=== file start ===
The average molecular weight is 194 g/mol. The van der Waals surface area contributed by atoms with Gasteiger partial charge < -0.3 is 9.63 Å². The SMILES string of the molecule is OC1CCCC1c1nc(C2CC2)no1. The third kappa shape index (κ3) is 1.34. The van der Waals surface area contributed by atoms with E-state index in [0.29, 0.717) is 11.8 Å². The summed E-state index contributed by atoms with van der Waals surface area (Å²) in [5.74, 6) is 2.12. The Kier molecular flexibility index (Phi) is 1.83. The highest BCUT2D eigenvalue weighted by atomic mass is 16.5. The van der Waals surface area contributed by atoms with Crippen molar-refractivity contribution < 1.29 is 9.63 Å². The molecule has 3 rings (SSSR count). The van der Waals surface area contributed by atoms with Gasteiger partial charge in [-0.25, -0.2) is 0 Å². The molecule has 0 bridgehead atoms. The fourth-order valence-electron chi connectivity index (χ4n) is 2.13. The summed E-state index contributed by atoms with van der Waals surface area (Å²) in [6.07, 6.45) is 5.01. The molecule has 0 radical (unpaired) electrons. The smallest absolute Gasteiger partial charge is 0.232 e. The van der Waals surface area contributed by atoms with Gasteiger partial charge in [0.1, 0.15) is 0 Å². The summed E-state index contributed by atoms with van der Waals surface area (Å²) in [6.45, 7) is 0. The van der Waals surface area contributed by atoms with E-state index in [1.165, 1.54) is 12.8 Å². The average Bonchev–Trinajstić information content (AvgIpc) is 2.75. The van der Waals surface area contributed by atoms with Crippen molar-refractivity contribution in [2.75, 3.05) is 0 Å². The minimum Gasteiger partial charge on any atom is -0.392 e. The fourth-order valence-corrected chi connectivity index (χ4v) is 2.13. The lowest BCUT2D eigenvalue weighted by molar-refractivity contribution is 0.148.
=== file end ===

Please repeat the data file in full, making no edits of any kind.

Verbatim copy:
The average molecular weight is 194 g/mol. The van der Waals surface area contributed by atoms with Gasteiger partial charge < -0.3 is 9.63 Å². The SMILES string of the molecule is OC1CCCC1c1nc(C2CC2)no1. The third kappa shape index (κ3) is 1.34. The van der Waals surface area contributed by atoms with E-state index in [0.29, 0.717) is 11.8 Å². The summed E-state index contributed by atoms with van der Waals surface area (Å²) in [5.74, 6) is 2.12. The Kier molecular flexibility index (Phi) is 1.83. The highest BCUT2D eigenvalue weighted by atomic mass is 16.5. The van der Waals surface area contributed by atoms with Crippen molar-refractivity contribution < 1.29 is 9.63 Å². The molecule has 3 rings (SSSR count). The van der Waals surface area contributed by atoms with Gasteiger partial charge in [-0.25, -0.2) is 0 Å². The molecule has 0 bridgehead atoms. The fourth-order valence-electron chi connectivity index (χ4n) is 2.13. The summed E-state index contributed by atoms with van der Waals surface area (Å²) in [6.07, 6.45) is 5.01. The molecule has 0 radical (unpaired) electrons. The smallest absolute Gasteiger partial charge is 0.232 e. The van der Waals surface area contributed by atoms with Gasteiger partial charge in [0.1, 0.15) is 0 Å². The summed E-state index contributed by atoms with van der Waals surface area (Å²) in [6.45, 7) is 0. The van der Waals surface area contributed by atoms with E-state index in [1.165, 1.54) is 12.8 Å². The average Bonchev–Trinajstić information content (AvgIpc) is 2.75. The van der Waals surface area contributed by atoms with Crippen molar-refractivity contribution in [2.75, 3.05) is 0 Å². The minimum Gasteiger partial charge on any atom is -0.392 e. The fourth-order valence-corrected chi connectivity index (χ4v) is 2.13. The lowest BCUT2D eigenvalue weighted by molar-refractivity contribution is 0.148.